York & North Yorkshire

Lydia Bishop died on first day at nursery

Lydia Bishop
Image caption Three-year-old Lydia Bishop was attending the nursery for the first time

A three-year-old girl who died on her first day at nursery after getting her neck caught in a rope was not found for 20 minutes, a court has been told.

Lydia Bishop was not breathing when nursery worker Sophee Redhead found her at York College's nursery outdoor play area, Leeds Crown Court heard.

Ms Redhead, 25, denies manslaughter by gross negligence.

She also denies failing to take "reasonable care" of the girl under health and safety legislation.

York College denies failing to ensure people not in their employment are not exposed to a risk to their health and safety.

The college operated the nursery for children of staff, students and members of the public.

'Come to harm'

Robert Smith QC, prosecuting, said: "Lydia was left entirely to her own devices for what was to be a prolonged period.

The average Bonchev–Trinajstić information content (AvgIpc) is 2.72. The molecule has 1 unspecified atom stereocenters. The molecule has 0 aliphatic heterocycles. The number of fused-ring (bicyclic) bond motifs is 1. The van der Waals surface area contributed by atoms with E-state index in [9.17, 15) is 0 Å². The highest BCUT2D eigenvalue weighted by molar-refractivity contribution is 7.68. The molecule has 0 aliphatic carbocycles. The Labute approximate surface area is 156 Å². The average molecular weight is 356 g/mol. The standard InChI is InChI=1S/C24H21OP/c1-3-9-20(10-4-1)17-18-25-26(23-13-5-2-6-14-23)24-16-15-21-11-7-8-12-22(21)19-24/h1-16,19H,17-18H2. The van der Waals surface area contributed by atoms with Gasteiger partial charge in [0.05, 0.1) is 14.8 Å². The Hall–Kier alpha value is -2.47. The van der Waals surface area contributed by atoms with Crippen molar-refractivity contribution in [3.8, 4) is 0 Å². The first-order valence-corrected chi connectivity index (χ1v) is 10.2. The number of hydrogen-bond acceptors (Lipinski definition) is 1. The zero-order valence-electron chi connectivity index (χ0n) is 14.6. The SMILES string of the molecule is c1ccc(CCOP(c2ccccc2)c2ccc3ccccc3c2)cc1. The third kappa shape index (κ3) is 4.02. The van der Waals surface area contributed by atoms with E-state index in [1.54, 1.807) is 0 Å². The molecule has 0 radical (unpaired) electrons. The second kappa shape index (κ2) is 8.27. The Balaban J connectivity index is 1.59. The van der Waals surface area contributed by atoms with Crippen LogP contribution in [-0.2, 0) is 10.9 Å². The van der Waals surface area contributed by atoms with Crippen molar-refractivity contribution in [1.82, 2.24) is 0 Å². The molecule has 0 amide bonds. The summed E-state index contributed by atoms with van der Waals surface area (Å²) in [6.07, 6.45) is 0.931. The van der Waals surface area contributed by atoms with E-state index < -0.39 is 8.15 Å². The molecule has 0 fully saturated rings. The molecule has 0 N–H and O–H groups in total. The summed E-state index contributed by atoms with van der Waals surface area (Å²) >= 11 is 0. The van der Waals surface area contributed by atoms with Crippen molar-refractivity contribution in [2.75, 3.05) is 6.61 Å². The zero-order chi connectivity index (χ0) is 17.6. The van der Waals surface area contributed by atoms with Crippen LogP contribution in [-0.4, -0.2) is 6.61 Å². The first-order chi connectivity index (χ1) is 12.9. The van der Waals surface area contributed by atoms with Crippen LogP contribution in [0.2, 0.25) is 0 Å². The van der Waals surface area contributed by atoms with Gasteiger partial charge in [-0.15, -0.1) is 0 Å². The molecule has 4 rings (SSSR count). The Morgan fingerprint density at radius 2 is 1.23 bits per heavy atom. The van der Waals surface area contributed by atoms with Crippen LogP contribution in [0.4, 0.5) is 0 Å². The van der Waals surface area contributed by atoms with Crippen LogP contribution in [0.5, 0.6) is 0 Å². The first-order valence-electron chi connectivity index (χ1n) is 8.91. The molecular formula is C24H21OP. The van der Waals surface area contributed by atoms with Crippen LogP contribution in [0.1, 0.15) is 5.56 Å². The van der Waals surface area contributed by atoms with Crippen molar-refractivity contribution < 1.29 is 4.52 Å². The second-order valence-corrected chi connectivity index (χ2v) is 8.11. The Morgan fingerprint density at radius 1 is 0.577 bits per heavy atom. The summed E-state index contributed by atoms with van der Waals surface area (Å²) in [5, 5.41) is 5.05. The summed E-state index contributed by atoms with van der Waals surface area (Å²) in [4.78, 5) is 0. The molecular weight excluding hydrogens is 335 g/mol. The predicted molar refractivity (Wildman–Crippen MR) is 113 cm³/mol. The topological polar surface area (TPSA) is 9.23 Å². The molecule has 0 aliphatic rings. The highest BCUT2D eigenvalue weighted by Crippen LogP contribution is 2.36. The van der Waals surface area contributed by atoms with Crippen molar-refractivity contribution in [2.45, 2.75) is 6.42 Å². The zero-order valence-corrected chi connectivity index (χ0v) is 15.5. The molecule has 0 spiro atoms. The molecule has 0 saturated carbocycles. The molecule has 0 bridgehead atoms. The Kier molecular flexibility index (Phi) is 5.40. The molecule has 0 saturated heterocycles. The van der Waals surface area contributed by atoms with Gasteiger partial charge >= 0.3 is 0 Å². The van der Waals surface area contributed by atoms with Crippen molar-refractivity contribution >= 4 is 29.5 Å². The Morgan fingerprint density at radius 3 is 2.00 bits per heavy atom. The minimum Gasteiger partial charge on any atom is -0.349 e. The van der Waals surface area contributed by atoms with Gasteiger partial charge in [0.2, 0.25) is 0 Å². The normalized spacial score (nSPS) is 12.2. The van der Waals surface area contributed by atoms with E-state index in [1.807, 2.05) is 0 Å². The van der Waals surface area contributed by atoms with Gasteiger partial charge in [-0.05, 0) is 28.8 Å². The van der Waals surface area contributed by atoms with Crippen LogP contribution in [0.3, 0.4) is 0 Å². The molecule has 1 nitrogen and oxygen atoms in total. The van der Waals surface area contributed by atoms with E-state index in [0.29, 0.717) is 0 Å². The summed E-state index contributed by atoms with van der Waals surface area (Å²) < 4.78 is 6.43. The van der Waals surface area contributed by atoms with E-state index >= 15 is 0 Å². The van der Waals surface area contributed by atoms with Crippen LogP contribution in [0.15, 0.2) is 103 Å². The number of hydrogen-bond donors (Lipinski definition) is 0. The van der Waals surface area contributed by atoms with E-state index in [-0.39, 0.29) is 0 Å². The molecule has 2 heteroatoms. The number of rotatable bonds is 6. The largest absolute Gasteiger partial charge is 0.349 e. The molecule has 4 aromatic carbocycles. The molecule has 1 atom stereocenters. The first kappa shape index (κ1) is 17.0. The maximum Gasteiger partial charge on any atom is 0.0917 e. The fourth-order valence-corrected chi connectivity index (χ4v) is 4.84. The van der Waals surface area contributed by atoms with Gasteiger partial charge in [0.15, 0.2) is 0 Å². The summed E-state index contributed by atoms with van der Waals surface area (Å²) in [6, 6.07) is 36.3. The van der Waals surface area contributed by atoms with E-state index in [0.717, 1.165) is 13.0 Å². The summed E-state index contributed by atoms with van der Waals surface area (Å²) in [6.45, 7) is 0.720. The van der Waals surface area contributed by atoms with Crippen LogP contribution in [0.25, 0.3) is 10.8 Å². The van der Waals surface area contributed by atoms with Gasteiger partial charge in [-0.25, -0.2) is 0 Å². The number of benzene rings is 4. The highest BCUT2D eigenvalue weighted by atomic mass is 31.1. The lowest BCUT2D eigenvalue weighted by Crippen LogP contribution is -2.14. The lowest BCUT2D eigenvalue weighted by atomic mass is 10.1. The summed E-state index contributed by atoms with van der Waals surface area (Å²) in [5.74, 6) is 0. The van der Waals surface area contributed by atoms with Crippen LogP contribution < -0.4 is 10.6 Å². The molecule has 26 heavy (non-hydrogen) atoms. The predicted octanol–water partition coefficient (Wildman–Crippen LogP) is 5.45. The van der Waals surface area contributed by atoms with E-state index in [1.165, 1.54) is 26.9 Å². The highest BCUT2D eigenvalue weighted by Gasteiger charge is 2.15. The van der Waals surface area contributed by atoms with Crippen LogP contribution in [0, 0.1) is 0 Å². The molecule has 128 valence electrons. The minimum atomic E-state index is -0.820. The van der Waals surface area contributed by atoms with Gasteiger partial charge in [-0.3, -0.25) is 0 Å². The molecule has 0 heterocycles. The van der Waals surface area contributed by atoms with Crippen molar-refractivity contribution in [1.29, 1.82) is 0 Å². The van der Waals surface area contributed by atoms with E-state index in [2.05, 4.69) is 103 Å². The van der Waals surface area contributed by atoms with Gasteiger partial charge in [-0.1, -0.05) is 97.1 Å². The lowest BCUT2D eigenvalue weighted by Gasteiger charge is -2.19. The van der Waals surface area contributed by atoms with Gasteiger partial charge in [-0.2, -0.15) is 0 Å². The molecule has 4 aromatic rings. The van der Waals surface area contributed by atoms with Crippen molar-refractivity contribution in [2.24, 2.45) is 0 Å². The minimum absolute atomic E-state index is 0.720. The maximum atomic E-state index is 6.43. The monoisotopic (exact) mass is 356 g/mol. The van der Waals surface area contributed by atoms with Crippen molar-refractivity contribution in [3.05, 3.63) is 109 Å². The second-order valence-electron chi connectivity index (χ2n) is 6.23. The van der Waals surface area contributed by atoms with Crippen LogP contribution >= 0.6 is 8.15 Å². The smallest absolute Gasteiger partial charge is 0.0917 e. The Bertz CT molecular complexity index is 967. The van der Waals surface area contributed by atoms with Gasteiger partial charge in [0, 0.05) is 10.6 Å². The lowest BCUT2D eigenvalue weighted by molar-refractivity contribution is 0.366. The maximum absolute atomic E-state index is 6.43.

"Only when a member of staff discovered she was not in the building or directly outside did anyone appreciate she may have come to some harm."

The court heard that when Ms Redhead carried Lydia into the nursery she was not breathing and was blue.

All efforts to revive her by nursery staff, paramedics and doctors at York Hospital failed.

Lydia's death in the loop of rope was "completely avoidable" had proper measures been taken to protect her, Mr Smith said.

First full day

Her mother Rebecca Dick had just enrolled on a course at the college and had been for introductory sessions with her daughter.

The day she died was her first full day at the nursery, the jury was told, and her mother was assured children were not left alone outside to play on the apparatus.

Mr Smith accused the nursery of having a "tick box mentality" towards health and safety, which meant legislation was followed on paper but not in practice.

In Lydia's age group, there were 17 children in nursery during that day and three staff, the court heard.

The case against Ms Redhead was that she saw the child walk towards the slide, but took no action to prevent her from going on it, despite knowing there was no other member of staff in the area, Mr Smith said.

The case continues.

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